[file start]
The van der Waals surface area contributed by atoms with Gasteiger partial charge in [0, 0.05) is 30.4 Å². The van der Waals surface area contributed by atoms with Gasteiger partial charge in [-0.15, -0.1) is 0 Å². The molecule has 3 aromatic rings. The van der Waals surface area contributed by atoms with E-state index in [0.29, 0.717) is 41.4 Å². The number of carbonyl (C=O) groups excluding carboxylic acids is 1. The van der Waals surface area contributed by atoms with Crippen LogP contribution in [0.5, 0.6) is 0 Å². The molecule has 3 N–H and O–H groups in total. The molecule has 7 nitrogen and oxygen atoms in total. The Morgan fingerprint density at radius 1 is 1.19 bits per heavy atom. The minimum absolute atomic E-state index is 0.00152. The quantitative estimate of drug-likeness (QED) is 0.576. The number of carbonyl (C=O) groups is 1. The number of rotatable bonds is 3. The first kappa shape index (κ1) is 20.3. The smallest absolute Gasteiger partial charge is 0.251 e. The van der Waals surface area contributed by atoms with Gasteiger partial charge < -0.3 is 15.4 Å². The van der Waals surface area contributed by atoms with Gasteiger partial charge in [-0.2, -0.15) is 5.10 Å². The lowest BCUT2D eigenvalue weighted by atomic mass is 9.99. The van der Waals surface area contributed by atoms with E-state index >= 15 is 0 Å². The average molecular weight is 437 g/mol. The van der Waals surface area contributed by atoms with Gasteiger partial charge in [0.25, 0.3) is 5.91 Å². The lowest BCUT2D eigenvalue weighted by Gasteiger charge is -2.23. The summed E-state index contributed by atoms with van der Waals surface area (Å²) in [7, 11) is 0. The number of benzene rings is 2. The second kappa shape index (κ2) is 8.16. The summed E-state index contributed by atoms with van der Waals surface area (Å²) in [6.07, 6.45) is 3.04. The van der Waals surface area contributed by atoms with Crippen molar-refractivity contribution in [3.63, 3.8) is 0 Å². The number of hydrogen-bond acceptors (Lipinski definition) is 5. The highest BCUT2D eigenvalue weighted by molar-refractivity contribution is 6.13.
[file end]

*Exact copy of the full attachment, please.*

The van der Waals surface area contributed by atoms with Gasteiger partial charge in [0, 0.05) is 30.4 Å². The van der Waals surface area contributed by atoms with Gasteiger partial charge in [-0.15, -0.1) is 0 Å². The molecule has 3 aromatic rings. The van der Waals surface area contributed by atoms with E-state index in [0.29, 0.717) is 41.4 Å². The number of carbonyl (C=O) groups excluding carboxylic acids is 1. The van der Waals surface area contributed by atoms with Crippen LogP contribution in [0.5, 0.6) is 0 Å². The molecule has 3 N–H and O–H groups in total. The molecule has 7 nitrogen and oxygen atoms in total. The Morgan fingerprint density at radius 1 is 1.19 bits per heavy atom. The minimum absolute atomic E-state index is 0.00152. The quantitative estimate of drug-likeness (QED) is 0.576. The number of carbonyl (C=O) groups is 1. The number of rotatable bonds is 3. The first kappa shape index (κ1) is 20.3. The smallest absolute Gasteiger partial charge is 0.251 e. The van der Waals surface area contributed by atoms with Gasteiger partial charge < -0.3 is 15.4 Å². The van der Waals surface area contributed by atoms with Gasteiger partial charge in [-0.2, -0.15) is 5.10 Å². The lowest BCUT2D eigenvalue weighted by atomic mass is 9.99. The van der Waals surface area contributed by atoms with E-state index >= 15 is 0 Å². The average molecular weight is 437 g/mol. The van der Waals surface area contributed by atoms with Gasteiger partial charge in [0.25, 0.3) is 5.91 Å². The lowest BCUT2D eigenvalue weighted by Gasteiger charge is -2.23. The summed E-state index contributed by atoms with van der Waals surface area (Å²) in [7, 11) is 0. The number of benzene rings is 2. The second kappa shape index (κ2) is 8.16. The summed E-state index contributed by atoms with van der Waals surface area (Å²) in [6.07, 6.45) is 3.04. The van der Waals surface area contributed by atoms with Crippen molar-refractivity contribution in [3.63, 3.8) is 0 Å². The number of hydrogen-bond acceptors (Lipinski definition) is 5. The highest BCUT2D eigenvalue weighted by molar-refractivity contribution is 6.13.